BRING IT ON: Fullback Lawrence Vickers is getting a lot of playing time with Charles Ali remaining out with an undisclosed injury. The more reps, the better for Vickers. "Fullback is a dirty job," he said. "It's not for everybody. It's for a guy like me who doesn't back down from challenges. If someone says, ‘It can't be done,' I jump at the chance to prove them wrong, that it can be done." Vickers said he lost "a lot of weight" in the offseason. He won't say what he now weighs, but he's listed at 235 pounds and doesn't look that big. The 255-pound Ali seems to dwarf Vickers. You have to wonder if Vickers is big enough to be a lead blocker for Jamal Lewis, Harrison and James Davis in the running game.

TWO-SPORT STAR: One of four native Ohioans on the Browns, rookie free agent offensive tackle Branndon Braxton was looking toward a future in basketball much more than football while growing up. "I was more of a basketball dude," said Braxton, a cousin of Samaki Walker, who played 10 years in the NBA. But while he played basketball at Youngstown Ursuline High School, from which he graduated in 2004, it wasn't long into his time there that it became apparent that he would end up in football instead. "I just got so big," said the 6-foot-6, 312-pounder, who was a first-team All-Ohio pick in football for the Fighting Irish before being recruited by Youngstown native Bob Stoops to Oklahoma, where he got to play in the BCS national championship game last January. He said he wasn't a Browns fan – or a football fan overall – "until I went to some Browns games, and then I became a Browns fan." Now he's an even bigger fan. "I'm excited about this opportunity," the extremely polite and friendly Braxton said. "I really appreciate this. Every day, I appreciate playing in the NFL." It will be quite hard for Braxton to make the final roster. But he has good size and is athletic, so with the Browns looking for a young tackle to bring along, he could be re-signed to the practice squad.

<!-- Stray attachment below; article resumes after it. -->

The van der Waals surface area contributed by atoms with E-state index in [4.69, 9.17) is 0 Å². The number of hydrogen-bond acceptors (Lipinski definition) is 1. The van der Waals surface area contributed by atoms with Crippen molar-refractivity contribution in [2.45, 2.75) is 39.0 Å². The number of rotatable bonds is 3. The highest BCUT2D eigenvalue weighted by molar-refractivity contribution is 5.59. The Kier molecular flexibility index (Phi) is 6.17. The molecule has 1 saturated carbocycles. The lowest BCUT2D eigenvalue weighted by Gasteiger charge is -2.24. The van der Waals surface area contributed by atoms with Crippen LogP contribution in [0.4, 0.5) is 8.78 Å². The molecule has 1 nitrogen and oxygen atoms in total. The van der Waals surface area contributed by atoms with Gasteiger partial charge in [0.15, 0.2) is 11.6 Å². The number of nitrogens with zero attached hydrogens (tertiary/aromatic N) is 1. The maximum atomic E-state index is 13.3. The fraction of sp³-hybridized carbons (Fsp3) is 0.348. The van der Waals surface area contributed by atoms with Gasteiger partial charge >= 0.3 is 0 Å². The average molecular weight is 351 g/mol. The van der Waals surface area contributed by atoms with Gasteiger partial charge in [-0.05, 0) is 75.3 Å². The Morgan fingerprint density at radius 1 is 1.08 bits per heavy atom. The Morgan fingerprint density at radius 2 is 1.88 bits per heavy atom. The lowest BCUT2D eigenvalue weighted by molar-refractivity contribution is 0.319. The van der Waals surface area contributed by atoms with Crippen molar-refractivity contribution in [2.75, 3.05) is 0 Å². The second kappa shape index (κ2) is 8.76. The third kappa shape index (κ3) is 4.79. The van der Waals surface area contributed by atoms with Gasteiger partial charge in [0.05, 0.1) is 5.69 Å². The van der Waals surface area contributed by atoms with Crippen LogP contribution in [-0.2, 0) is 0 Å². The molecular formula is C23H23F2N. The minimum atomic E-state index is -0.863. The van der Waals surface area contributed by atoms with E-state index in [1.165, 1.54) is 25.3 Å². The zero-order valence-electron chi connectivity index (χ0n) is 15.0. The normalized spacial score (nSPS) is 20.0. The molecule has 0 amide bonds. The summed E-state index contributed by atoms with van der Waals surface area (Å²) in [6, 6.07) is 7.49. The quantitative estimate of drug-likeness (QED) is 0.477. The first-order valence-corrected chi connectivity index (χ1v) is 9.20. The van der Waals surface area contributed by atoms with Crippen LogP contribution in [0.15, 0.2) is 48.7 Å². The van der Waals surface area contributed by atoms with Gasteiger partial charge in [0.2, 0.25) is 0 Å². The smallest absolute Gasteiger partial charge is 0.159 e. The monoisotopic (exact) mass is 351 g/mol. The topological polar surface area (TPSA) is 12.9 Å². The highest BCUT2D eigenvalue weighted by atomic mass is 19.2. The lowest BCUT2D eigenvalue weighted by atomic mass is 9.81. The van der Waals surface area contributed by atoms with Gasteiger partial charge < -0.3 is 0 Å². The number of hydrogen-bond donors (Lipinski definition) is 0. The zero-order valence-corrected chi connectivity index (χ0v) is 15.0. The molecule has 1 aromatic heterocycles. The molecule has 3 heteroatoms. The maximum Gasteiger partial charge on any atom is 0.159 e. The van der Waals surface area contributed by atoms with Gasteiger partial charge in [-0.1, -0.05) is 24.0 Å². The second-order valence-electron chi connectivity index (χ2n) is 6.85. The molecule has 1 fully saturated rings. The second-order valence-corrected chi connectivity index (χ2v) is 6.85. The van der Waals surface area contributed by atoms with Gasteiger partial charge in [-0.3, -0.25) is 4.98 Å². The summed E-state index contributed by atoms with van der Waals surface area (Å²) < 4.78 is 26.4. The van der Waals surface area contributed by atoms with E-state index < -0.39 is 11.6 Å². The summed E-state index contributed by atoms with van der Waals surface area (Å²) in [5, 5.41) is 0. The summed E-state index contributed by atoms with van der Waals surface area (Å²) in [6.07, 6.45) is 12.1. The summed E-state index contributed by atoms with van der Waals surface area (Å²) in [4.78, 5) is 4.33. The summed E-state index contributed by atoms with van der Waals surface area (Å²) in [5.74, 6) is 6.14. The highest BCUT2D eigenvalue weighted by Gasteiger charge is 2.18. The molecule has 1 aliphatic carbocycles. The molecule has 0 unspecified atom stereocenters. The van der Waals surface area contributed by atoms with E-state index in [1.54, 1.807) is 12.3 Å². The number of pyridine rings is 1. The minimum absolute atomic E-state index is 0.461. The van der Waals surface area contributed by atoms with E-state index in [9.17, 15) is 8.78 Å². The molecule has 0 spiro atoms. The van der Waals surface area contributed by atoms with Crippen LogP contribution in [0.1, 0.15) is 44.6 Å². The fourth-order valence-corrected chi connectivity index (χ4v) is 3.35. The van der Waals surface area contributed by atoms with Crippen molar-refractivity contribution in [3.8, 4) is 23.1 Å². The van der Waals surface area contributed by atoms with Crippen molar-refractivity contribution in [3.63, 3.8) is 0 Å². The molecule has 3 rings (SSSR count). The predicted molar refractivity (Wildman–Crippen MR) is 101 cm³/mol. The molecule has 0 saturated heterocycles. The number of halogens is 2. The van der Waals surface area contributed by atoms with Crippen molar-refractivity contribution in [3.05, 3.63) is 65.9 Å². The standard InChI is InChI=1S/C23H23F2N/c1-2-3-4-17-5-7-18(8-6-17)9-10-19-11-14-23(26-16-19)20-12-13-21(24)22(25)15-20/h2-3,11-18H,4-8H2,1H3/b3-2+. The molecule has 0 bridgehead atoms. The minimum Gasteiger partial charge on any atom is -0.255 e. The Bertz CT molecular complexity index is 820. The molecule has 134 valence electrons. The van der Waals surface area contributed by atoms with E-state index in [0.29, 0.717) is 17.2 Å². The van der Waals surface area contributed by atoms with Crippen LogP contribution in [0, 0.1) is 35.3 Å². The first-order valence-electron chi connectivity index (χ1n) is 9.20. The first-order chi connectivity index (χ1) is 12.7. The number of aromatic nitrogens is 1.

UP NEXT: The Browns will hold an intrasquad scrimmage at 1 p.m. Sunday at Cleveland Browns Stadium.  Just like training camp practices, it is free and open to the public. As for camp, the Browns will be off on Monday and will resume practice on Tuesday with two sessions from 8:45 to 10:45 a.m. and then 5:45 to 7:45 p.m.

QUOTABLE: "I just feel real confident within this scheme." – Wright on the new defense being installed this season.